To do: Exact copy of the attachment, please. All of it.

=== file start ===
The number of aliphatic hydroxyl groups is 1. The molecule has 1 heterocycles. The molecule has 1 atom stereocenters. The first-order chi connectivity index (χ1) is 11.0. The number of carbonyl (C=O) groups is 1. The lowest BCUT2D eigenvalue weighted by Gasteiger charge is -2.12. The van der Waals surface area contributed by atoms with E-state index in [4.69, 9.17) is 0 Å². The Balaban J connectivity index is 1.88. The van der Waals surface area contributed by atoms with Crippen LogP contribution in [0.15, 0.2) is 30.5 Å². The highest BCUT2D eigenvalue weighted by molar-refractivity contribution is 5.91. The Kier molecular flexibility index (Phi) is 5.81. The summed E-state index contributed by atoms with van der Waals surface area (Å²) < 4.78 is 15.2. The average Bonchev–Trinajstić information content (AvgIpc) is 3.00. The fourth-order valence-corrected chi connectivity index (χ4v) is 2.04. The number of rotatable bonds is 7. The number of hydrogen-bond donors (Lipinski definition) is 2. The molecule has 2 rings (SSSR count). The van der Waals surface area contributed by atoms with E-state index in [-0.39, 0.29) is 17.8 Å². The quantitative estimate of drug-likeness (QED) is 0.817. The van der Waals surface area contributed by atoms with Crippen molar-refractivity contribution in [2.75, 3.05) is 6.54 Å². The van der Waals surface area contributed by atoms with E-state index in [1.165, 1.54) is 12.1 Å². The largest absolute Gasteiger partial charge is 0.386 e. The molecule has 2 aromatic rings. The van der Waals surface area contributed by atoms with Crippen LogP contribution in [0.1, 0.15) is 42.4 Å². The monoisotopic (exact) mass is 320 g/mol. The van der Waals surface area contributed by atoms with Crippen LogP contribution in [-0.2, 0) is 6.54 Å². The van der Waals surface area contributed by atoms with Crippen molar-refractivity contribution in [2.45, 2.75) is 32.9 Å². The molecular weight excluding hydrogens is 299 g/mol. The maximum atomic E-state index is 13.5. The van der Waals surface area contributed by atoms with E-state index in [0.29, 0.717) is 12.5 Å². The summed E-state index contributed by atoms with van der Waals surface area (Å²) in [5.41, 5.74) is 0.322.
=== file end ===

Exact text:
The number of aliphatic hydroxyl groups is 1. The molecule has 1 heterocycles. The molecule has 1 atom stereocenters. The first-order chi connectivity index (χ1) is 11.0. The number of carbonyl (C=O) groups is 1. The lowest BCUT2D eigenvalue weighted by Gasteiger charge is -2.12. The van der Waals surface area contributed by atoms with E-state index in [4.69, 9.17) is 0 Å². The Balaban J connectivity index is 1.88. The van der Waals surface area contributed by atoms with Crippen LogP contribution in [0.15, 0.2) is 30.5 Å². The highest BCUT2D eigenvalue weighted by molar-refractivity contribution is 5.91. The Kier molecular flexibility index (Phi) is 5.81. The summed E-state index contributed by atoms with van der Waals surface area (Å²) < 4.78 is 15.2. The average Bonchev–Trinajstić information content (AvgIpc) is 3.00. The fourth-order valence-corrected chi connectivity index (χ4v) is 2.04. The number of rotatable bonds is 7. The number of hydrogen-bond donors (Lipinski definition) is 2. The molecule has 2 rings (SSSR count). The van der Waals surface area contributed by atoms with E-state index in [-0.39, 0.29) is 17.8 Å². The quantitative estimate of drug-likeness (QED) is 0.817. The van der Waals surface area contributed by atoms with Crippen molar-refractivity contribution in [2.75, 3.05) is 6.54 Å². The van der Waals surface area contributed by atoms with E-state index in [1.165, 1.54) is 12.1 Å². The largest absolute Gasteiger partial charge is 0.386 e. The molecule has 2 aromatic rings. The van der Waals surface area contributed by atoms with Crippen LogP contribution in [0.1, 0.15) is 42.4 Å². The monoisotopic (exact) mass is 320 g/mol. The van der Waals surface area contributed by atoms with Crippen LogP contribution in [-0.2, 0) is 6.54 Å². The van der Waals surface area contributed by atoms with Crippen molar-refractivity contribution in [2.45, 2.75) is 32.9 Å². The molecular weight excluding hydrogens is 299 g/mol. The maximum atomic E-state index is 13.5. The van der Waals surface area contributed by atoms with E-state index in [0.29, 0.717) is 12.5 Å². The summed E-state index contributed by atoms with van der Waals surface area (Å²) in [5.41, 5.74) is 0.322.